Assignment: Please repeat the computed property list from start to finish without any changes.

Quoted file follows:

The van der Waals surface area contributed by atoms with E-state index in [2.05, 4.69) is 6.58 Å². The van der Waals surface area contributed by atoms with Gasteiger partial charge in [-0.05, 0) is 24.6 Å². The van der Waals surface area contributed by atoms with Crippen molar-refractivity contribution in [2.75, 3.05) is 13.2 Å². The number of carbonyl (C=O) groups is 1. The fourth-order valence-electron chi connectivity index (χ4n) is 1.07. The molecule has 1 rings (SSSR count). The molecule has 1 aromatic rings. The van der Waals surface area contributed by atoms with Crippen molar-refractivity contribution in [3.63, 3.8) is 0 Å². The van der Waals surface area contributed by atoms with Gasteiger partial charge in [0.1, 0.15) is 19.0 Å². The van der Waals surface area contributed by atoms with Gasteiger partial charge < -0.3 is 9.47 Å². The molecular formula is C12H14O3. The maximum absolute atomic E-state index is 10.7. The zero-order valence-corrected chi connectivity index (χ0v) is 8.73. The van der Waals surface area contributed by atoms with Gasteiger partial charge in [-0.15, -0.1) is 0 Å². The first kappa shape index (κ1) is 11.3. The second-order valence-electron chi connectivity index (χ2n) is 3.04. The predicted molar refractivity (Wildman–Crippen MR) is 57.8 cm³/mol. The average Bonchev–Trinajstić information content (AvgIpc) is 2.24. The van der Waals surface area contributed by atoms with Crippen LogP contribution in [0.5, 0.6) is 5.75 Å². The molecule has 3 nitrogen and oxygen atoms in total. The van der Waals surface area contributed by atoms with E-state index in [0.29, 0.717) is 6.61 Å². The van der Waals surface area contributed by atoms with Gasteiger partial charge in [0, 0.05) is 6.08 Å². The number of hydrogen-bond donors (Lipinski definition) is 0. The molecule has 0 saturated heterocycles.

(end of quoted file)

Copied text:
The van der Waals surface area contributed by atoms with E-state index in [2.05, 4.69) is 6.58 Å². The van der Waals surface area contributed by atoms with Gasteiger partial charge in [-0.05, 0) is 24.6 Å². The van der Waals surface area contributed by atoms with Crippen molar-refractivity contribution in [2.75, 3.05) is 13.2 Å². The number of carbonyl (C=O) groups is 1. The fourth-order valence-electron chi connectivity index (χ4n) is 1.07. The molecule has 1 rings (SSSR count). The molecule has 1 aromatic rings. The van der Waals surface area contributed by atoms with Crippen molar-refractivity contribution in [3.63, 3.8) is 0 Å². The van der Waals surface area contributed by atoms with Gasteiger partial charge in [0.1, 0.15) is 19.0 Å². The van der Waals surface area contributed by atoms with Gasteiger partial charge < -0.3 is 9.47 Å². The molecular formula is C12H14O3. The maximum absolute atomic E-state index is 10.7. The zero-order valence-corrected chi connectivity index (χ0v) is 8.73. The van der Waals surface area contributed by atoms with Gasteiger partial charge in [-0.15, -0.1) is 0 Å². The first kappa shape index (κ1) is 11.3. The second-order valence-electron chi connectivity index (χ2n) is 3.04. The predicted molar refractivity (Wildman–Crippen MR) is 57.8 cm³/mol. The average Bonchev–Trinajstić information content (AvgIpc) is 2.24. The van der Waals surface area contributed by atoms with Crippen LogP contribution in [0.5, 0.6) is 5.75 Å². The molecule has 3 nitrogen and oxygen atoms in total. The van der Waals surface area contributed by atoms with E-state index in [0.29, 0.717) is 6.61 Å². The van der Waals surface area contributed by atoms with Gasteiger partial charge in [0, 0.05) is 6.08 Å². The number of hydrogen-bond donors (Lipinski definition) is 0. The molecule has 0 saturated heterocycles.